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Ezekiel 1:4-6 New English Translation (NET Bible)

As I watched, I noticed[a] a windstorm[b] coming from the north—an enormous cloud, with lightning flashing,[c] such that bright light[d] rimmed it and came from[e] it like glowing amber[f] from the middle of a fire. In the fire[g] were what looked like[h] four living beings.[i] In their appearance they had human form,[j] but each had four faces and four wings.


  1. Ezekiel 1:4 tn The word הִנֵּה (hinneh, traditionally “behold”) indicates becoming aware of something and has been translated here as a verb.
  2. Ezekiel 1:4 sn Storms are often associated with appearances of God (see Nah 1:3; Ps 18:12). In some passages, the “storm” (סְעָרָה, seʿarah) may be a whirlwind (Job 38:1; 2 Kgs 2:1).
  3. Ezekiel 1:4 tn Heb “fire taking hold of itself,” perhaps repeatedly. The phrase occurs elsewhere only in Exod 9:24 in association with a hailstorm. The LXX interprets the phrase as fire flashing like lightning, but it is possibly a self-sustaining blaze of divine origin. The LXX also reverses the order of the descriptors, i.e., “light went around it, and fire flashed like lightning within it.”
  4. Ezekiel 1:4 tn Or “radiance.” The term also occurs in 1:27b.
  5. Ezekiel 1:4 tc Or “was in it”; cf. LXX ἐν τῷ μέσῳ αὐτοῦ (en tō mesō autou, “in its midst”).
  6. Ezekiel 1:4 tn The LXX translates חַשְׁמַל (khashmal) with the word ἤλεκτρον (ēlektron, “electrum”; so NAB), an alloy of silver and gold, perhaps envisioning a comparison to the glow of molten metal.
  7. Ezekiel 1:5 tc Heb “from its midst” (מִתּוֹכָהּ, mitokhah). The LXX reads ἐν τῷ μέσῳ (en tō mesō, “in the midst of it”). The LXX also reads ἐν for מִתּוֹךְ (mitokh) in v. 4. The translator of the LXX of Ezekiel either read בְּתוֹךְ (betokh, “within”) in his Hebrew exemplar or could not imagine how מִתּוֹךְ could make sense and so chose to use ἐν. The Hebrew would be understood by adding “from its midst emerged the forms of four living beings.”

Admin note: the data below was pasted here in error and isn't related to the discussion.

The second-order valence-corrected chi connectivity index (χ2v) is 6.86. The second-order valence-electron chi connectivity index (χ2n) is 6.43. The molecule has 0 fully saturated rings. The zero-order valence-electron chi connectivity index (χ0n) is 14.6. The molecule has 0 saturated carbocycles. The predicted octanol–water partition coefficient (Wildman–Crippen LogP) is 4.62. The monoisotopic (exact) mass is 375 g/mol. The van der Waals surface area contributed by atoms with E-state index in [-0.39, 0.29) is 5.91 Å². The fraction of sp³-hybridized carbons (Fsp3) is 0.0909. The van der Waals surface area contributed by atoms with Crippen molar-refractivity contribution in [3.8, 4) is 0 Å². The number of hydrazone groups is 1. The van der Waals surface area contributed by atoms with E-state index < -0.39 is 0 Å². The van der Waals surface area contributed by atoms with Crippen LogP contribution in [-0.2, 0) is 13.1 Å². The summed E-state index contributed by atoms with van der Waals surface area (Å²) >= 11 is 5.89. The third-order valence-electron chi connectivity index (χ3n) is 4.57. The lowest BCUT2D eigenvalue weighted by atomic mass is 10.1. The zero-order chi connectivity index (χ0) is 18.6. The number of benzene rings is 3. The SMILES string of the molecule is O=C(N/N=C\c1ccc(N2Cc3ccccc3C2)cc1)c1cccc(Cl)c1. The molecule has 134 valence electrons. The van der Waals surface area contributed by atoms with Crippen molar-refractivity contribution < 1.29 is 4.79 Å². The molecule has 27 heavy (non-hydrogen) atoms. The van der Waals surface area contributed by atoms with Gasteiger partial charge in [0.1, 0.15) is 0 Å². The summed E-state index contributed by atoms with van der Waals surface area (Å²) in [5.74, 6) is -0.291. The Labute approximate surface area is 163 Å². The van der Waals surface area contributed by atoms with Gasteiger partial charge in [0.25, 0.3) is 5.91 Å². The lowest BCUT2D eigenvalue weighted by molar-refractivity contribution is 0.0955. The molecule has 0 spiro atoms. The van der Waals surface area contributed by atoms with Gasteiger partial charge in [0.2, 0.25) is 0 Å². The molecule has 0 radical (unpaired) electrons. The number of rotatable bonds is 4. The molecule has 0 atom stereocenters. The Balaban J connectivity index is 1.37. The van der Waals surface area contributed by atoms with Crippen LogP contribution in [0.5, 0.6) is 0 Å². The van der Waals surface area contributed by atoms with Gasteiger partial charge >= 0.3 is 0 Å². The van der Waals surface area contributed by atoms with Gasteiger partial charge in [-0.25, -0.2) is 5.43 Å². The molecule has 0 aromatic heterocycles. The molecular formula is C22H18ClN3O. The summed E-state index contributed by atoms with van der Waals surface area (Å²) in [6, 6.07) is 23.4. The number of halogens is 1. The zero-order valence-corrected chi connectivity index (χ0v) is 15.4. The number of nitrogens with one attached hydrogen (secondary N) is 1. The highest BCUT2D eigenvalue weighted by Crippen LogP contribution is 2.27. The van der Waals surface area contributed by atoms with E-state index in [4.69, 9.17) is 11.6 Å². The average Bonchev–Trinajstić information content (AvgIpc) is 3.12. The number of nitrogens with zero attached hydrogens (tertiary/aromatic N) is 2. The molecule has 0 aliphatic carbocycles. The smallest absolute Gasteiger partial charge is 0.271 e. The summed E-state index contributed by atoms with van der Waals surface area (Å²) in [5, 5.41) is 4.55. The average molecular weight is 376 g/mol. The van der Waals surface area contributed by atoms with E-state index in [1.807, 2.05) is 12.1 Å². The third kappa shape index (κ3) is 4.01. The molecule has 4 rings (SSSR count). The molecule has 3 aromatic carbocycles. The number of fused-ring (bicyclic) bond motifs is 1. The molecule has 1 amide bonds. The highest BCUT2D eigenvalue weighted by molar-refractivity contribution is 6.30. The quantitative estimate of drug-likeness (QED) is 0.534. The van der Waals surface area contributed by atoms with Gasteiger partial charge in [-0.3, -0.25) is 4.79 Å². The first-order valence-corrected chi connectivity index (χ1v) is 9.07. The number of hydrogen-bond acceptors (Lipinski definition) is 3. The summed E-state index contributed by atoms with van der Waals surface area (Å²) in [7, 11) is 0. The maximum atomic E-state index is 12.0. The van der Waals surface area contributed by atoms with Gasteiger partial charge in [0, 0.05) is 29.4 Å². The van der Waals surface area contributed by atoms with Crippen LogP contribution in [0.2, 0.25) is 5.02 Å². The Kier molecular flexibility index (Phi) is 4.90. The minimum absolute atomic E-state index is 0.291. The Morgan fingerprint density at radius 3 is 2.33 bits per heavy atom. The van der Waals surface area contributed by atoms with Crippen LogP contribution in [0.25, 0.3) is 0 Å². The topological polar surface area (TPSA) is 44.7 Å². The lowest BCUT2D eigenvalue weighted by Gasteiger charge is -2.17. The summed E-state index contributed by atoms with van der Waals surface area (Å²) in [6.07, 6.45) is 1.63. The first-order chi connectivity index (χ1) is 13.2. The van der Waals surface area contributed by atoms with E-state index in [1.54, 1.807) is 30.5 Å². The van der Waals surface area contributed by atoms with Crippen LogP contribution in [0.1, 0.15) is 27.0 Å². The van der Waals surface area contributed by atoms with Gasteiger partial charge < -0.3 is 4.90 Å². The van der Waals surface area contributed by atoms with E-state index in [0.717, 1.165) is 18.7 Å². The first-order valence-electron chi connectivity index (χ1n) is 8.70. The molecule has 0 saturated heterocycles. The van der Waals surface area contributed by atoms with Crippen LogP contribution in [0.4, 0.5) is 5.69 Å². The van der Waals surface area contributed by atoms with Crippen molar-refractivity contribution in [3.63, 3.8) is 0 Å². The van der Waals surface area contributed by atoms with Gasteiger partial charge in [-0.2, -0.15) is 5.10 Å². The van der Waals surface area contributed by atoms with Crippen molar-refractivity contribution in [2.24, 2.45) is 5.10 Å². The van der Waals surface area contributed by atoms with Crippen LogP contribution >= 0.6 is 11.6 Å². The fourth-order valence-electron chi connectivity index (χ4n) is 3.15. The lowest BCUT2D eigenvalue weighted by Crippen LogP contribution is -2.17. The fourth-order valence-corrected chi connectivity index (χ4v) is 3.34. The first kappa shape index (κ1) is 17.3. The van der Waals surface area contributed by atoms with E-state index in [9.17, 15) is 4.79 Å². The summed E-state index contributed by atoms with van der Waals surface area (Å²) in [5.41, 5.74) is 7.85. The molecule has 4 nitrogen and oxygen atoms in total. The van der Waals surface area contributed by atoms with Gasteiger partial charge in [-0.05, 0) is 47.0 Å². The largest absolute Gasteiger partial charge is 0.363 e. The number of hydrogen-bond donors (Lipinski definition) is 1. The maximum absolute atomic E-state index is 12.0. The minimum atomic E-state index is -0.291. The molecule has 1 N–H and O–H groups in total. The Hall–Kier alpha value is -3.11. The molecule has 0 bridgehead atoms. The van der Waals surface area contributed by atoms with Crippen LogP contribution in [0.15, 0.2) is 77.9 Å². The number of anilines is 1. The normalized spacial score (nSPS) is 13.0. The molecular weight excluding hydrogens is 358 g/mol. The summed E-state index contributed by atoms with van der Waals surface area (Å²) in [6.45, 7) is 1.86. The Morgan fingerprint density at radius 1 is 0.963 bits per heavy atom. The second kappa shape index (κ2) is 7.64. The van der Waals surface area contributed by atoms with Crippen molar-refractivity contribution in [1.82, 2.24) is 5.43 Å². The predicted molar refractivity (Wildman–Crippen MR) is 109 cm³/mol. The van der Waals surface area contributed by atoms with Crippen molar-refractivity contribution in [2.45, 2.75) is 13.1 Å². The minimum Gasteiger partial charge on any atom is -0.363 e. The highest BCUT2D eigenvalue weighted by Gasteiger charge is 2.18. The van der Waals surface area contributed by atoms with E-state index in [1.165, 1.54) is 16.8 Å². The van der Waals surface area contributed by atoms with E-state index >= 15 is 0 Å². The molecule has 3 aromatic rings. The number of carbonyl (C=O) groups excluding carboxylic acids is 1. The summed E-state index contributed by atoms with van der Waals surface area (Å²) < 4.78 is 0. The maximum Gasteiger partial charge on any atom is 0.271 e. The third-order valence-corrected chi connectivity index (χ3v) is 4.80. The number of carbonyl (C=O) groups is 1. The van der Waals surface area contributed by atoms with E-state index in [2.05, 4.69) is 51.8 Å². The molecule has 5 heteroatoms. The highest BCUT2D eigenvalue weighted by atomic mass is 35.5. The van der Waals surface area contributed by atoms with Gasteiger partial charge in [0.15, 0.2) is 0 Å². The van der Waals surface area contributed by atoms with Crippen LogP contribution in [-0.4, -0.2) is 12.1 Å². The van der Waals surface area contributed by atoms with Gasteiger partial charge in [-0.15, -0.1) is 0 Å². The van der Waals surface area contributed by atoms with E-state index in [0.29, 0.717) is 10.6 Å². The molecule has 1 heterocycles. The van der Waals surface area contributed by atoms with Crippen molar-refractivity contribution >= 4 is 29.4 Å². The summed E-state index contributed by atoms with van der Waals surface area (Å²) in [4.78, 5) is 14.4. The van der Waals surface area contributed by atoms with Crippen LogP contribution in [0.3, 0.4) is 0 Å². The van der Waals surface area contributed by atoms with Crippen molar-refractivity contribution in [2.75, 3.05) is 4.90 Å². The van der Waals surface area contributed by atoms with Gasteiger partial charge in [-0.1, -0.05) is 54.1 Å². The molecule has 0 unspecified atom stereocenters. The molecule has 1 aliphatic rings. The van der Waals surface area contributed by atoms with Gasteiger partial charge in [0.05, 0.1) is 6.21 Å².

8. Ezekiel 1:5 tn Heb “form, figure, appearance.”
  9. Ezekiel 1:5 tn The Hebrew term is feminine plural, yet thirty-three of the forty-five pronominal suffixes and verbal references that refer to the living beings in the chapter are masculine plural. The grammatical vacillation between masculine and feminine plurals suggests the difficulty Ezekiel had in penning these words as he was overcome by the vision of God. In ancient Near-Eastern sculpture very similar images of part-human, part-animal creatures serve as throne and sky bearers. For a discussion of ancient Near-Eastern parallels, see L. C. Allen, Ezekiel (WBC), 1:26-31. Ezekiel’s vision is an example of contextualization, where God accommodates his self-revelation to cultural expectations and norms.
  10. Ezekiel 1:5 sn They had human form may mean they stood erect.
New English Translation (NET)

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